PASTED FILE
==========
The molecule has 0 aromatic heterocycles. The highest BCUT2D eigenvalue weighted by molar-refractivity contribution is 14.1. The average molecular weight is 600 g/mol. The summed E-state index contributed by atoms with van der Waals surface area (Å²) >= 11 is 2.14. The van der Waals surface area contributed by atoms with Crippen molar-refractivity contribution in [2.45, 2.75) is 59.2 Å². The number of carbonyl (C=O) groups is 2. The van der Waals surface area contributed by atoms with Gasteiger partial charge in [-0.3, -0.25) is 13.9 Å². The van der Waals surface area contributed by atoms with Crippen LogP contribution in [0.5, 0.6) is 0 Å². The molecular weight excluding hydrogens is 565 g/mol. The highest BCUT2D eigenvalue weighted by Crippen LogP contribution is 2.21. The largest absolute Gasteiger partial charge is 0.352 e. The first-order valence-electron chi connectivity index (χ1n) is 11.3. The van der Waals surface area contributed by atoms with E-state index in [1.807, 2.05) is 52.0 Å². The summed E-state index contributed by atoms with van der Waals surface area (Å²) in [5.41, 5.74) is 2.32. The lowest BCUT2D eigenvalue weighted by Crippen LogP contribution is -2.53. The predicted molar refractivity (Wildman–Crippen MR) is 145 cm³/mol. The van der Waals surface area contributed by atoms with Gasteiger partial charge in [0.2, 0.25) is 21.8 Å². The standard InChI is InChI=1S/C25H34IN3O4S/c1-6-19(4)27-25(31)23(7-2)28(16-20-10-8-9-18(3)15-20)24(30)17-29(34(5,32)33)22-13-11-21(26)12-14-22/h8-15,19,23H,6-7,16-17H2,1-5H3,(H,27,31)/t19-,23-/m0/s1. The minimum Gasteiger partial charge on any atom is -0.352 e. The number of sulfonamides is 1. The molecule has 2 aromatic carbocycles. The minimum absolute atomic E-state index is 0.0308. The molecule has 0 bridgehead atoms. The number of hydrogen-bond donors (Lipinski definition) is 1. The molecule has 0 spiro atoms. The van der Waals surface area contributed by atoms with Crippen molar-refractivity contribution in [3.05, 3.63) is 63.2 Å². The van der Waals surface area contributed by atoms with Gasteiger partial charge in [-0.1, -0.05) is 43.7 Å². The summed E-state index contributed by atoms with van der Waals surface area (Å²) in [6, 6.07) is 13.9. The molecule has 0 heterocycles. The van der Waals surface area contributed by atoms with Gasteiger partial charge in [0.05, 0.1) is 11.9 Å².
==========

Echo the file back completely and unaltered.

The molecule has 0 aromatic heterocycles. The highest BCUT2D eigenvalue weighted by molar-refractivity contribution is 14.1. The average molecular weight is 600 g/mol. The summed E-state index contributed by atoms with van der Waals surface area (Å²) >= 11 is 2.14. The van der Waals surface area contributed by atoms with Crippen molar-refractivity contribution in [2.45, 2.75) is 59.2 Å². The number of carbonyl (C=O) groups is 2. The van der Waals surface area contributed by atoms with Gasteiger partial charge in [-0.3, -0.25) is 13.9 Å². The van der Waals surface area contributed by atoms with Crippen LogP contribution in [0.5, 0.6) is 0 Å². The molecular weight excluding hydrogens is 565 g/mol. The highest BCUT2D eigenvalue weighted by Crippen LogP contribution is 2.21. The largest absolute Gasteiger partial charge is 0.352 e. The first-order valence-electron chi connectivity index (χ1n) is 11.3. The van der Waals surface area contributed by atoms with E-state index in [1.807, 2.05) is 52.0 Å². The summed E-state index contributed by atoms with van der Waals surface area (Å²) in [5.41, 5.74) is 2.32. The lowest BCUT2D eigenvalue weighted by Crippen LogP contribution is -2.53. The predicted molar refractivity (Wildman–Crippen MR) is 145 cm³/mol. The van der Waals surface area contributed by atoms with Gasteiger partial charge in [0.2, 0.25) is 21.8 Å². The standard InChI is InChI=1S/C25H34IN3O4S/c1-6-19(4)27-25(31)23(7-2)28(16-20-10-8-9-18(3)15-20)24(30)17-29(34(5,32)33)22-13-11-21(26)12-14-22/h8-15,19,23H,6-7,16-17H2,1-5H3,(H,27,31)/t19-,23-/m0/s1. The minimum Gasteiger partial charge on any atom is -0.352 e. The number of sulfonamides is 1. The molecule has 2 aromatic carbocycles. The minimum absolute atomic E-state index is 0.0308. The molecule has 0 bridgehead atoms. The number of hydrogen-bond donors (Lipinski definition) is 1. The molecule has 0 spiro atoms. The van der Waals surface area contributed by atoms with Crippen molar-refractivity contribution in [3.05, 3.63) is 63.2 Å². The van der Waals surface area contributed by atoms with Gasteiger partial charge in [-0.1, -0.05) is 43.7 Å². The summed E-state index contributed by atoms with van der Waals surface area (Å²) in [6, 6.07) is 13.9. The molecule has 0 heterocycles. The van der Waals surface area contributed by atoms with Gasteiger partial charge in [0.05, 0.1) is 11.9 Å².